Thursday, April 28, 2011

PTC writers go global

Sometimes it's hard to keep up with the many writers whose work we support here at PTC. There's often a gap between the moment I encounter a play as dramaturg, and opening night. But you if you're quick, you can catch three of our writer's works - in Vancouver, Dublin, and New York City - all within the next month.

Dave Deveau's My Funny Valentine (held over until April 30th) has garnered attention from as far away as California, in addition to rave reviews here in Vancouver. The play, which Dave workshoped and developed with guest dramaturg Don Hannah at the 2009 PTC Colony, is produced by Zee Zee Theatre at the PAL Theatre. Tickets are at The creative team behind this production is stellar: we wish Kyle Cameron, the star of this heartbreaking and galvanizing solo show, the best of luck as he takes off to New York for his MFA in the fall.

PTC Associate Jan Derbyshire takes her solo show Funny in the Head (also developed at the 2009 PTC Colony) to the Dublin International Gay Theatre Festival. Opening on election night (!), Funny in the Head is the rollicking story of a seriously bipolar comedian and her fight to stay funny. Derbyshire makes challenging stereotypes and upending the notion of mental illness and the mental health system a very funny thing indeed. Written and performed by Jan Derbyshire, A Squid Ink Production, Dublin International Gay Theatre Festival, The Cobalt CafĂ©, May 2 – 7, 2011, 9:30pm.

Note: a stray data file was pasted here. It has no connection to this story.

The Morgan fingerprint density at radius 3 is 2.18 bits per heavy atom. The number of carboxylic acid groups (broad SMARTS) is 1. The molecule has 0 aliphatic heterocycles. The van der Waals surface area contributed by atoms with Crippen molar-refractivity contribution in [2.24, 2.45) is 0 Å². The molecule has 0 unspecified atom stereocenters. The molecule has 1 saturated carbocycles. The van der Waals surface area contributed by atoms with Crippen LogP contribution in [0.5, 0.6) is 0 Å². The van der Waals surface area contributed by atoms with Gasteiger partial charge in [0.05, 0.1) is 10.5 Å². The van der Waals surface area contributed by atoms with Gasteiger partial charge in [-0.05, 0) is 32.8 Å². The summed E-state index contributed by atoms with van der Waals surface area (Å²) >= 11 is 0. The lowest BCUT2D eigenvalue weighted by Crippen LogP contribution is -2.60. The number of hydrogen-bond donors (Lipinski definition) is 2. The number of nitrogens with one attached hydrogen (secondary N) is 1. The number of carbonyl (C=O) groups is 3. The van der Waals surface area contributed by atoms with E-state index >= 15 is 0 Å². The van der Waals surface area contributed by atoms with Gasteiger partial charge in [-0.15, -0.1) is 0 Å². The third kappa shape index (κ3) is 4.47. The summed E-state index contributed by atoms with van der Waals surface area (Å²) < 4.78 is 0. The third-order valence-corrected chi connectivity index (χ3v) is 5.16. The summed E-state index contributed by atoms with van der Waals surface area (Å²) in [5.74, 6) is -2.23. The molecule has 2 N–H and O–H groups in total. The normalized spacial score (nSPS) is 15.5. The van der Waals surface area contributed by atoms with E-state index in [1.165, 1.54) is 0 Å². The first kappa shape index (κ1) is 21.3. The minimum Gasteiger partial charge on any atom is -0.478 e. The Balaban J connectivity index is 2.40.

PTC alumna Miranda Huba will be opening her latest work, Dirty Little Machine, May 19th, at The Red Room in New York City. You can read an interview with Miranda about her writing on the blog I interview playwrights. Dirty Little Machine follows Jane and Dick, and their relationship with pornography and each other. Written in Huba's trademark blend of fairy tale and contemporary cultural critique, Dirty Little Machine is an investigation of sexual relationships and intimacy in an increasingly voyeuristic culture. The Red Room (85 East 4th Street between 2nd Ave and Bowery), May 19-June 4, Thursday through Saturday at 8pm. Tickets ($18/$15 students & seniors) are available online at or by calling Smarttix at 212-868-4444.

We applaud the work going into production - meanwhile, all burners are on high back at PTC headquarters. Martin Kinch and I are engaged with another exciting crop of new works aimed at the 2011/12 season. Development continues with the next round of PodPlays by Jan Derbyshire, C.E. Gatchalian, Joy Russell, and Quelemia Sparrow with Neworld Theatre, Screaming Weenie, and Ravenspirit Dance; Salmon Row by Nicola Harwood with Mortal Coil; Re:Union by Sean Devine with Horseshoes and Hand Grenades and Pacific Theatre; and Sea of Sand by Eric Rhys Miller with The Only Animal.

Next week, look for updates from Jan Derbyshire as she takes on Dublin, and a conversation with PTC Associate Tim Carlson and director Richard Wolfe on our recent workshop of Tim's new play, Nine Tenths.

Thursday, April 14, 2011

Lenore Rowntree reports from New York

Not timeless...simply annoying

Okay I’m lucky ‘cause recently I got to go to New York City, and I’m especially lucky because the group I went with was hosted by one of Vancouver’s best jazz musicians, Cory Weeds, who showed us all the secret jazz hot spots in the city. I even felt lucky when I wasn’t discovering jazz and instead was sneaking away one evening to watch a reprise of Wallace Shawn’s 1978 play Marie and Bruce. How fabulous to be seeing a smart New York writers’ play in the big apple itself, especially when it was starring the Oscar-winning actress, Marisa Tomei.